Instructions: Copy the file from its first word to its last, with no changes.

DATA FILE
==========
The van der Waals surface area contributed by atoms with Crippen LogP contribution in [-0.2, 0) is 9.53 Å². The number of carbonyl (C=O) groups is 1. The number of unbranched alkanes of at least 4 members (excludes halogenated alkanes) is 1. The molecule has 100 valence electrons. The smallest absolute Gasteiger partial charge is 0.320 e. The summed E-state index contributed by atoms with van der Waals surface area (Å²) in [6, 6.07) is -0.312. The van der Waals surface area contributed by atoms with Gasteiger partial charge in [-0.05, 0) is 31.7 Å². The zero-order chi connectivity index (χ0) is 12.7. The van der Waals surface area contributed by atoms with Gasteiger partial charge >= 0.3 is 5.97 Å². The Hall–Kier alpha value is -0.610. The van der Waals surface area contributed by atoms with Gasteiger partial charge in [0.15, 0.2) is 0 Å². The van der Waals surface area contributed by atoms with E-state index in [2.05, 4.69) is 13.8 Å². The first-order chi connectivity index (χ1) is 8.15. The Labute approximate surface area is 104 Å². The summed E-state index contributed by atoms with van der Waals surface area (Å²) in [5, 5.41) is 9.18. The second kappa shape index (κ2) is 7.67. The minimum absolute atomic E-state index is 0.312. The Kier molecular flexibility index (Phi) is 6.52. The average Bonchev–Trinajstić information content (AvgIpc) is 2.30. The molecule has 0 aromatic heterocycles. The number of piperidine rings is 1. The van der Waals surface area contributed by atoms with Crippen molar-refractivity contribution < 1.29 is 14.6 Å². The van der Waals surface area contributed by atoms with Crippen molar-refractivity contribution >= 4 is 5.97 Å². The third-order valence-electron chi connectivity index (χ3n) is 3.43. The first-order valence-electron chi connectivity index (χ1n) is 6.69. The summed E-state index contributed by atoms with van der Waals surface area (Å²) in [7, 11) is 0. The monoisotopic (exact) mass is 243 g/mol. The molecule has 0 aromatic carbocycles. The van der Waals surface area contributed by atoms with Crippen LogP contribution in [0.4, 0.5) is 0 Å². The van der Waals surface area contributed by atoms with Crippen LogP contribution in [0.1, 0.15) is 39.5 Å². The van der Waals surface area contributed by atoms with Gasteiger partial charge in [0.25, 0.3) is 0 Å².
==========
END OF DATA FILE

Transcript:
The van der Waals surface area contributed by atoms with Crippen LogP contribution in [-0.2, 0) is 9.53 Å². The number of carbonyl (C=O) groups is 1. The number of unbranched alkanes of at least 4 members (excludes halogenated alkanes) is 1. The molecule has 100 valence electrons. The smallest absolute Gasteiger partial charge is 0.320 e. The summed E-state index contributed by atoms with van der Waals surface area (Å²) in [6, 6.07) is -0.312. The van der Waals surface area contributed by atoms with Gasteiger partial charge in [-0.05, 0) is 31.7 Å². The zero-order chi connectivity index (χ0) is 12.7. The van der Waals surface area contributed by atoms with Gasteiger partial charge >= 0.3 is 5.97 Å². The Hall–Kier alpha value is -0.610. The van der Waals surface area contributed by atoms with Gasteiger partial charge in [0.15, 0.2) is 0 Å². The van der Waals surface area contributed by atoms with E-state index in [2.05, 4.69) is 13.8 Å². The first-order chi connectivity index (χ1) is 8.15. The Labute approximate surface area is 104 Å². The summed E-state index contributed by atoms with van der Waals surface area (Å²) in [5, 5.41) is 9.18. The second kappa shape index (κ2) is 7.67. The minimum absolute atomic E-state index is 0.312. The Kier molecular flexibility index (Phi) is 6.52. The average Bonchev–Trinajstić information content (AvgIpc) is 2.30. The molecule has 0 aromatic heterocycles. The number of piperidine rings is 1. The van der Waals surface area contributed by atoms with Crippen molar-refractivity contribution < 1.29 is 14.6 Å². The van der Waals surface area contributed by atoms with Crippen molar-refractivity contribution >= 4 is 5.97 Å². The third-order valence-electron chi connectivity index (χ3n) is 3.43. The first-order valence-electron chi connectivity index (χ1n) is 6.69. The summed E-state index contributed by atoms with van der Waals surface area (Å²) in [7, 11) is 0. The monoisotopic (exact) mass is 243 g/mol. The molecule has 0 aromatic carbocycles. The van der Waals surface area contributed by atoms with Crippen LogP contribution in [0.4, 0.5) is 0 Å². The van der Waals surface area contributed by atoms with Crippen LogP contribution in [0.1, 0.15) is 39.5 Å². The van der Waals surface area contributed by atoms with Gasteiger partial charge in [0.25, 0.3) is 0 Å².